Central & South Asia
Turkmen leader's election 'unfair'
Berdymukhamedov promises to allow Turkmen greater access to the internet.
Last Modified: 14 Feb 2007 18:08 GMT

Berdymukhamedov was sworn in before Turkmenistan's People's Congress [Reuters]

Kurbanguly Berdymukhamedov has been sworn in as the new president of Turkmenistan in an election that has been declared unfair by international observers.
Berdymukhamedov, who took over as acting head of state when Saparmurat Niyazov died in December, won 89 per cent of the February 11 vote, the head of the election commission said on Wednesday.
The election was described as "not free and fair" by the head of a group of parliamentarians from the Organisation for Security and Co-operation in Europe, who observed it.
Human rights groups, Western diplomats and exiled Turkmen opposition leaders also criticised Sunday's election as rigged.
But it has been seen by others as an opportunity to begin gradual change.
Berdymukhamedov has called for limited reforms, including allowing access to the internet, reorganisation of the education system and getting more doctors and hospitals after two decades of authoritarian rule by Niyazov.
Limited internet access
Under Niyazov, internet access was only available only to officials, journalists and some other organisations.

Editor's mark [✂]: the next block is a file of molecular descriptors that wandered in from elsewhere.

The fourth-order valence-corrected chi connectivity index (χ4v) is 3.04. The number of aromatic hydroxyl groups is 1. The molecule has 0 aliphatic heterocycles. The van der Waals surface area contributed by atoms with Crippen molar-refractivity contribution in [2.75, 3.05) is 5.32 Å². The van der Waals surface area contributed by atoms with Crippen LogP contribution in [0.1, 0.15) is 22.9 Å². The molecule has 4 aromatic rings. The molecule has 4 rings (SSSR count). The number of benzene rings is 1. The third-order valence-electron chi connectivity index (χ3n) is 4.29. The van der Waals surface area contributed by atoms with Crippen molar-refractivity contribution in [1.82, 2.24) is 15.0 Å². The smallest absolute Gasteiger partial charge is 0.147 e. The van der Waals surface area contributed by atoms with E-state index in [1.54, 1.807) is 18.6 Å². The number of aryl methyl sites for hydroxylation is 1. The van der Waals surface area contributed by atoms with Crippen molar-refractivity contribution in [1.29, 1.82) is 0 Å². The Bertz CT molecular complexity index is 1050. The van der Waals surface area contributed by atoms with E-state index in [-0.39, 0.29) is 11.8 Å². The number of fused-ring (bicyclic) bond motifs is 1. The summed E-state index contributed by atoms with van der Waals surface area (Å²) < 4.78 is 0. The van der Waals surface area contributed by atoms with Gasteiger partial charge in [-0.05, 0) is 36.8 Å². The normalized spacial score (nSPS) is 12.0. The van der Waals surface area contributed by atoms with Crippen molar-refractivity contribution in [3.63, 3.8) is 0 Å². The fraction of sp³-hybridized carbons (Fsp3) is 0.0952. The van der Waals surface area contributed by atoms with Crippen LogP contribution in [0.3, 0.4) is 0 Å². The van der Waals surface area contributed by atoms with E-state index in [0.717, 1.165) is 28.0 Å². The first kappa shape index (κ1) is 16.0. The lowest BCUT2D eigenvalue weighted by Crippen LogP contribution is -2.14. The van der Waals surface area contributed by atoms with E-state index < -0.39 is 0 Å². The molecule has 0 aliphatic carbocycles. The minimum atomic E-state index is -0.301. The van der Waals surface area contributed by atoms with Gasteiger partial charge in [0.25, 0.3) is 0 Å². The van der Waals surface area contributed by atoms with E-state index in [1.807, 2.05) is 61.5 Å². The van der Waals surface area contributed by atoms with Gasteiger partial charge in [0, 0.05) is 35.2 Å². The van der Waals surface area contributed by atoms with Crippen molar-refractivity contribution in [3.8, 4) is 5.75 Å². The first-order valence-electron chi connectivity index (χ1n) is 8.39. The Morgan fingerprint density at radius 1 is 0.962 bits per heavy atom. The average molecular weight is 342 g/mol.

When Berdymukhamedov was health minister in 2005, he was responsible for implementing Niyazov's order to close all hospitals outside the capital, Ashgabat, and fire about 15,000 doctors.

Five lesser-known candidates from the sole legal political party were Berdymukhamedov's only opponents in Turkmenistan's first multi-candidate leadership election.

The People's Assembly - the country's highest representative body which includes hundreds of parliamentarians, ministers, regional leaders and elders - applaused the new president after he was sworn in.

Berdymukhamedov promised "to respect all the laws and the constitution, to work for the good of the people and the development of our country while following the way traced by Saparmurat  Turkmenbashi".

Niyazov kept the country largely isolated for 21 years, styling himself as Turkmenbashi, or leader of the Turkmen.

Relative unknown

Joao Soares, a Portuguese parliamentarian said on Sunday the vote was "absolutely not free and fair".
"But ... the fact that they are at least trying to do something that resembles a free election is a step forward."

Soares led a group of European MPs from the Organisation for Security and Cooperation's Parliamentary Assembly, and experts from the OSCE's human rights arm.
Two UN officials and some foreign diplomats also visited polling stations.
Human-rights groups and a leading international think-tank have cautioned that Berdymukhamedov is a relative unknown and his prospective government should show progress on human rights and reform before being rewarded with trade and aid.

The exiled opposition, many of whom are former ministers who fell out of Niyazov's favour, have accused Western nations of accepting the new leadership in Turkmenistan in pursuit of gas.

Turkmenistan has major natural gas reserves and could play an important role in plans to create an energy corridor from Central Asia to Europe via the Caspian Sea.

Russia relies heavily on discounted Turkmen gas imports to be able to meet its own export obligations to Western Europe.
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